One of the shots hits the driver in the shoulder and we can see him drive the car into a huge log in the middle of the clearing. It’s stuck. They pile out of the car looking for cover. Before they can get to the other car, the men firing on them shoot it up. It’s not going anywhere.

As they destroy the car, that allows some of the gang to escape the clearing and into the woods. But…not all of them. One of the men is left by the log, bleeding out. With him is a woman, crying and screaming at the men with guns who have made their way into the clearing now. They’re holding her back as she’s trying to get back to help the wounded man.

This is how the 1967 movie Bonnie and Clyde depicts an event that happened this week in history when there was a shootout between Bonnie Parker and Clyde Barrow’s gang that left Clyde’s brother, Buck Barrow, dead. That’s the wounded man the woman was trying to get to. The woman, who was captured at this point, was another member of the Barrow gang—Buck’s wife, Blanche Barrow.

The movie does dramatize this quite a bit though.

For example, with the timeline. We see this happening pretty quickly on the heels of another shootout where Buck Barrow gets injured.

In the true story, the Barrow gang hid out at Dexfield Park—which used to be one of the first amusement parks in Iowa when it was built in 1915. It shut down in 1928, though, so by the time the Barrow Gang rolled through it was common for people coming through town to stay there for a while. And that’s what the Barrow Gang did for five days after their big shootout with law enforcement in Missouri. Buck Barrow did really suffer a bad head wound during that shootout, which is why they tried to lay low for a few days. In the movie, though, it certainly doesn’t seem like five days have passed.

In that time frame, Clyde would drive into nearby Dexter, Iowa, to buy food, medicine, and supplies to take back to where they were hiding. It was during the Great Depression, after all, and if someone came into town willing to spend money the businesses didn’t really ask too many questions. On top of that, it’s not like everyone knew what Clyde Barrow looked like. In fact, something we don’t see in the movie at all is that one day, some Girl Scouts who were also staying at Dexfield Park even came across the Barrow Gang. They didn’t realize who they had seen until after the shootout.

But, then again, we’re used to movies making changes like that to speed up the timeline.

The basic idea of the shootout happening, though, is true. And it is also true that this shootout in Iowa resulted in Buck Barrow being killed, Blanche Barrow being captured. Oh, and another thing the movie got wrong was to show C.W. Moss there. He’s a composite character, so not a real person. In the true story it was Bonnie, Clyde, and W.D. Jones who managed to escape the Dexfield Park shootout on July 24th, 1933.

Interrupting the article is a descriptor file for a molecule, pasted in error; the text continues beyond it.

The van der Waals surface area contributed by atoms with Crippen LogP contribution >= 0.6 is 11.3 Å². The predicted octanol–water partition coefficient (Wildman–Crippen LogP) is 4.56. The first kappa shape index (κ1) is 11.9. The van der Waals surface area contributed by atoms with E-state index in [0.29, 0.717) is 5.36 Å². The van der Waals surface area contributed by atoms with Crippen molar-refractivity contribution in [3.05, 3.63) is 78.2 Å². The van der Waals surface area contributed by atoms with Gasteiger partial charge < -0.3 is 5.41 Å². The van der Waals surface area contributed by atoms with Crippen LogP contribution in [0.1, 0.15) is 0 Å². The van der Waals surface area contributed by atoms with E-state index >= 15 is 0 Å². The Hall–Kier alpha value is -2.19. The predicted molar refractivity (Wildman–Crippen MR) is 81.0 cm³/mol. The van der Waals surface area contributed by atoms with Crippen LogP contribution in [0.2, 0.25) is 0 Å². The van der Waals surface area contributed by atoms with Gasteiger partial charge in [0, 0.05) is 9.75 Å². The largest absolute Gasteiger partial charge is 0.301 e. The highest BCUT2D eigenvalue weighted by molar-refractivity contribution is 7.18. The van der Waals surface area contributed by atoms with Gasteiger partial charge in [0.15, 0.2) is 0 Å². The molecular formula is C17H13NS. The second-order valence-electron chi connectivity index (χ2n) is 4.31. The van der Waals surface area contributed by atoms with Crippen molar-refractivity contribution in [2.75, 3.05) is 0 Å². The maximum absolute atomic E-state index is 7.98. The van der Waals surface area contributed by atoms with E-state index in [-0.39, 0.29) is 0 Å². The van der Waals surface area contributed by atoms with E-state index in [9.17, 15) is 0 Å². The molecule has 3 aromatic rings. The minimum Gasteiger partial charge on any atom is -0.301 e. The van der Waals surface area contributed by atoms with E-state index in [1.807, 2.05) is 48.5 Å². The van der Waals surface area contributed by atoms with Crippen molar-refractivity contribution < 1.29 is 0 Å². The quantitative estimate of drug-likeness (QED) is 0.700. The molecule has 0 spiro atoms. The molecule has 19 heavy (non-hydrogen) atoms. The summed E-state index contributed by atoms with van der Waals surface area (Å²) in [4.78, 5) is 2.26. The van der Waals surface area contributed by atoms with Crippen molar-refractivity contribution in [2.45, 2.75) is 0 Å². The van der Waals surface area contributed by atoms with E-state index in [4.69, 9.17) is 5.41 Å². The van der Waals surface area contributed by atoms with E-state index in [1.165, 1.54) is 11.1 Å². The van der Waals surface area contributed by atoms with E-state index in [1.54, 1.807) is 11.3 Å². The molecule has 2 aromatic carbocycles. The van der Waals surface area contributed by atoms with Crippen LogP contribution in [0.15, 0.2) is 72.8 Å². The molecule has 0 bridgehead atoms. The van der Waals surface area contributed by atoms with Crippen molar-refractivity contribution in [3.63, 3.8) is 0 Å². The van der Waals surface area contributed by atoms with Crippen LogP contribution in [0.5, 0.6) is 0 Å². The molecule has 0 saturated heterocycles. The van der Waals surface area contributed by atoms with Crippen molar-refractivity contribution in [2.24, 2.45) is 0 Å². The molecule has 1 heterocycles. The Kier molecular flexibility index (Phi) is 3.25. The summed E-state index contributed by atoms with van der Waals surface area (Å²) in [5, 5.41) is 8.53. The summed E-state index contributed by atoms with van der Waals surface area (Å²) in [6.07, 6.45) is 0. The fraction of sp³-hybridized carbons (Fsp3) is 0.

If you want to watch the event that happened this week in history as it was depicted in the movie, check out the 1967 film simply called Bonnie and Clyde and the shootout sequence starts at about an hour, 24 minutes and 32 seconds. To learn more about the true story, we covered that movie back on episode #195 of Based on a True Story with John Neal Phillips, the outlaw expert who edited Blanche Barrow’s memoir.



July 30, 1945. Phillipine Sea.

The movie has some text on screen telling us it’s zero dark hundred. Midnight.

That explains why the scene in the movie is very dark. We’re on the water and we can see a ship beneath the camera as it’s slicing through the dark waters. The camera cuts to inside and we can see men in American uniforms covered in a red light.

Nicholas Cage’s character, who seems to be the captain of the ship, asks about the visibility.

“Just this side of poor, sir,” is the reply. There’s a fog rolling in.

He decides to stop their zigzagging so they can get through the weather as fast as possible. Full speed ahead.

The camera cuts a Japanese sub while the soundtrack switches to some rather ominous music. The submarine is on the surface of the water, and a few of the sailors are on deck looking through binoculars. One of them spots a ship. Possible enemy contact. The order is given to dive, and in the next shot we can see it slipping beneath the water.

On the ship, some jazz music is playing through the PA. Some of the sailors are arguing about a fight that happened the night before.

Now we can see through the periscope of the Japanese sub as it lines up the target lines on the ship.

The captain says the ship is in sight and orders all tubes ready, which is immediately repeated down the stairs to sailors who rush to action to make it happen.

Meanwhile, back on the ship, the sailors are placing bets and rolling dice. When the dice end up a six and a one, everyone cheers. They seem completely unaware of the enemy who has them in their sights.

Back on the Japanese submarine, range and distance is calculated. Then, we can see torpedoes launch from the front of the submarine. They race through the water toward the ship.

The camera cuts back to the ship where the sailors are still rolling the dice, and then…


Everything shakes. Some of the sailors lose their balance and fall to the ground. We see text on the screen that tells us: “First Torpedo Hits. Zero Dark Fourteen.”

12:14 AM.

The captain orders everyone to general quarters.

Back on the Japanese submarine, another torpedo is launched. Then another.